It was during this time period between the world wars that the Orient Express really expanded. Also in 1919, the Simplon Orient Express opened as an alternate route to the main line. This line took a more southerly route to Constantinople, traveling through Milan, Venice, Belgrade and Sofia, and also connected the line past Paris in the west to Calais.
This route was facilitated by the Simplon Tunnel which connects Brig, Switzerland, to Iselle, Italy, by cutting through the Alps. Opened in 1906, it’s almost 20 kilometers, or 12 miles, long and was the longest railway tunnel in the world from its construction until 1988 when the Seikan Tunnel opened in Japan.
Additionally, the tunnel lies only 705 meters, or about 2,300 feet, above sea level meaning that there are over 2 kilometers, around 1.3 miles, of rock on top of it. As a result, temperatures of 56 degrees celsius or 133 Fahrenheit have been recorded inside it.
The Simplon Orient Express ended up becoming a more attractive route to Constantinople because the Western Allied nations were still suspicious of Germany and liked the fact that they could avoid it entirely. In fact, the Treaty of Versailles that followed World War I gave the Simplon Orient Express a 10-year monopoly on the Paris-Constantinople route and forced Austria to accept the train.
As a result, the Simplon Orient Express became even more popular than the original route and is often the line portrayed in literature and film. For example, it’s actually the Simplon Orient Express that Detective Hercule Poirot takes in Agatha Christie’s famous mystery Murder on the Orient Express.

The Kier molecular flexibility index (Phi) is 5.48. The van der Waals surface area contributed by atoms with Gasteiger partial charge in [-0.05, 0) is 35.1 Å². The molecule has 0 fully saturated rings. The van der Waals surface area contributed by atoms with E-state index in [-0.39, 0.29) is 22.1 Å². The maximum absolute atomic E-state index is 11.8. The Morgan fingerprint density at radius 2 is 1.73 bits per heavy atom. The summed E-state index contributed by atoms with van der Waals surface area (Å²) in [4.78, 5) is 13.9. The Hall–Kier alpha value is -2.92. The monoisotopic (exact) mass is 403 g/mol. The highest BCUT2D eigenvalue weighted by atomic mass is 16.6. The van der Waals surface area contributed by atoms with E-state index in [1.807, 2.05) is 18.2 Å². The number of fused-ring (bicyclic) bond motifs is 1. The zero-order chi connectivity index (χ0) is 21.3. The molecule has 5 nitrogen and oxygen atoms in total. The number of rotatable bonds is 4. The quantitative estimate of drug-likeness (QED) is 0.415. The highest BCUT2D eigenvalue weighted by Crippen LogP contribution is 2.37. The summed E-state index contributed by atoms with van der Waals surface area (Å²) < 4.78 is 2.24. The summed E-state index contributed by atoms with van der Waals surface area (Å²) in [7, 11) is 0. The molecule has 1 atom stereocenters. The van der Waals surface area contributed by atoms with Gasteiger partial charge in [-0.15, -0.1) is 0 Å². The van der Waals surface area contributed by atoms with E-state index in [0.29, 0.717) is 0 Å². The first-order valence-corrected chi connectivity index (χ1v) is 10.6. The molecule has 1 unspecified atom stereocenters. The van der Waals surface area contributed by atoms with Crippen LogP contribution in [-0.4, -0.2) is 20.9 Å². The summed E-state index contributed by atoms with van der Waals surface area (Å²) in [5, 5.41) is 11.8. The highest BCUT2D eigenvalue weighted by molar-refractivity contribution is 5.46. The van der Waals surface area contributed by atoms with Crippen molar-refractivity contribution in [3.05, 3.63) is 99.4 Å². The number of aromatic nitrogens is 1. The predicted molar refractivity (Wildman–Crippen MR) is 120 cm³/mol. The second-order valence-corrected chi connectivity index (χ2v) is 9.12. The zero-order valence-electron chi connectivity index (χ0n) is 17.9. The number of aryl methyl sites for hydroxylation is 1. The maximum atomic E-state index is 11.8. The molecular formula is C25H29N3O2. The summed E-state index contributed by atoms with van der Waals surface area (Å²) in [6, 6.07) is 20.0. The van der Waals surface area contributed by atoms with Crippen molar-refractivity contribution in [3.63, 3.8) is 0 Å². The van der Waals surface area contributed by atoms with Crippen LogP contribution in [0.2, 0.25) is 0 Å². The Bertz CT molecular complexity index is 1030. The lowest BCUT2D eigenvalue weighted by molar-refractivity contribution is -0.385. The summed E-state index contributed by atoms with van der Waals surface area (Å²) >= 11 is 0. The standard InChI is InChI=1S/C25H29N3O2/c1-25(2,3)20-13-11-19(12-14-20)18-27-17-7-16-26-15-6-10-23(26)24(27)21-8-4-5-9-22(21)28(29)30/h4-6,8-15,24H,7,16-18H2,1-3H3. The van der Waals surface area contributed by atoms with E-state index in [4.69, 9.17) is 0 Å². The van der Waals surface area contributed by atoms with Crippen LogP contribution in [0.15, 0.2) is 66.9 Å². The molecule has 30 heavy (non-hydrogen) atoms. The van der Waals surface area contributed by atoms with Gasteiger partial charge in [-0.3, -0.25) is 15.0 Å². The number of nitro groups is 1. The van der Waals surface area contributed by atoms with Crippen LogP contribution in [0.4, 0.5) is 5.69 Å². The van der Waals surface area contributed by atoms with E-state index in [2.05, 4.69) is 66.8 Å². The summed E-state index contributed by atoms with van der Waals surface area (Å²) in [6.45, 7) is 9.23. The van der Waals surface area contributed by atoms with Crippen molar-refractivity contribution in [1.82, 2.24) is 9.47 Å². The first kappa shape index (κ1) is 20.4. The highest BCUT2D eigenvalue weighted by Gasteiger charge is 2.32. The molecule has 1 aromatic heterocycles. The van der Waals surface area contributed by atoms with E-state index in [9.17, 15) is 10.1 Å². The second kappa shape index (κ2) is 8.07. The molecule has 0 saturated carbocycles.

In the book, Poirot is trying to return to London from Istanbul, which had been renamed as such in 1930, when a snowstorm strands the train between Vinkovci and Brod in what is now Croatia along the route of the Simplon Orient Express. Poirot must then solve a murder that occurs on the train.
By the time Murder on the Orient Express was published in 1934, the Orient Express had reached its peak. In 1922, Wagons-Lits began replacing the old wooden R-class sleeper cars with steel S-type cars designed in the Art Deco style, painted blue with old lining and lettering. These were manufactured in England by Leeds Forge.
The network expanded and different routes reached numerous cities throughout Europe. The Orient Express became a popular means of travel for diplomats, artists and writers, as well as the wealthy.
The first murder on the Orient Express actually didn’t occur until a year after the fictional Detective Hercule Poirot solved his. In 1935, a wealthy Romanian woman named Maria Farcasanu was robbed and thrown out the window of the train by 23-year-old student Karl Strasser.
Strasser was captured and sentenced to life in prison in Austria, but the incident can be seen as a kind of beginning of the end for the Orient Express’s heyday. Soon thereafter, World War II began, and the line was suspended.
Operations resumed in late 1945, but the war had destroyed many of the Wagons-Lits carriages, not to mention a great deal of Europe’s railway infrastructure. The US Marshall Plan helped rebuild much of this, but the Cold War still created mostly insurmountable obstacles for the train line.
The communist countries of the Eastern Bloc controlled immigration heavily and forbade their citizens from emigrating. As a result, people from those countries were often unable to travel west on the Orient Express, and people from the Western Bloc were often prevented from entering Eastern Europe.